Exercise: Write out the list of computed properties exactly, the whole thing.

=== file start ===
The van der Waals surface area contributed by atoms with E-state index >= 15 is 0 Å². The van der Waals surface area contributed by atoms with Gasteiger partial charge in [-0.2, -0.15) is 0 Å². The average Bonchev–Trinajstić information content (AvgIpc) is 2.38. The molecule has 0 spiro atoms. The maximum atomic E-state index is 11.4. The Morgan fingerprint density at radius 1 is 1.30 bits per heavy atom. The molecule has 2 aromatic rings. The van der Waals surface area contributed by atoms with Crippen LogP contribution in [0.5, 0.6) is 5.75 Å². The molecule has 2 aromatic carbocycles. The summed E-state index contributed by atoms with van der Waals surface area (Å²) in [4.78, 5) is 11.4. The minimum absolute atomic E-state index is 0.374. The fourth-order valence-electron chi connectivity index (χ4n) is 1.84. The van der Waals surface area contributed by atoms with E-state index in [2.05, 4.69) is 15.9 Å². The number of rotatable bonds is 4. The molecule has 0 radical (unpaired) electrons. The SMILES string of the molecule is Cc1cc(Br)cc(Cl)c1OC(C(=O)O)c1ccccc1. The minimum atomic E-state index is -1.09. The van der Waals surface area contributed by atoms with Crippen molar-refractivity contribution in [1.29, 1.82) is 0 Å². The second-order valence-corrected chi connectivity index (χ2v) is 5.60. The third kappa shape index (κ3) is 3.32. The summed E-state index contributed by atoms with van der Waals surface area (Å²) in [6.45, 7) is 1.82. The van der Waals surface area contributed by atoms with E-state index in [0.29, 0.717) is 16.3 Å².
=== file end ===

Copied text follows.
The van der Waals surface area contributed by atoms with E-state index >= 15 is 0 Å². The van der Waals surface area contributed by atoms with Gasteiger partial charge in [-0.2, -0.15) is 0 Å². The average Bonchev–Trinajstić information content (AvgIpc) is 2.38. The molecule has 0 spiro atoms. The maximum atomic E-state index is 11.4. The Morgan fingerprint density at radius 1 is 1.30 bits per heavy atom. The molecule has 2 aromatic rings. The van der Waals surface area contributed by atoms with Crippen LogP contribution in [0.5, 0.6) is 5.75 Å². The molecule has 2 aromatic carbocycles. The summed E-state index contributed by atoms with van der Waals surface area (Å²) in [4.78, 5) is 11.4. The minimum absolute atomic E-state index is 0.374. The fourth-order valence-electron chi connectivity index (χ4n) is 1.84. The van der Waals surface area contributed by atoms with E-state index in [2.05, 4.69) is 15.9 Å². The number of rotatable bonds is 4. The molecule has 0 radical (unpaired) electrons. The SMILES string of the molecule is Cc1cc(Br)cc(Cl)c1OC(C(=O)O)c1ccccc1. The minimum atomic E-state index is -1.09. The van der Waals surface area contributed by atoms with Crippen molar-refractivity contribution in [1.29, 1.82) is 0 Å². The second-order valence-corrected chi connectivity index (χ2v) is 5.60. The third kappa shape index (κ3) is 3.32. The summed E-state index contributed by atoms with van der Waals surface area (Å²) in [6.45, 7) is 1.82. The van der Waals surface area contributed by atoms with E-state index in [0.29, 0.717) is 16.3 Å².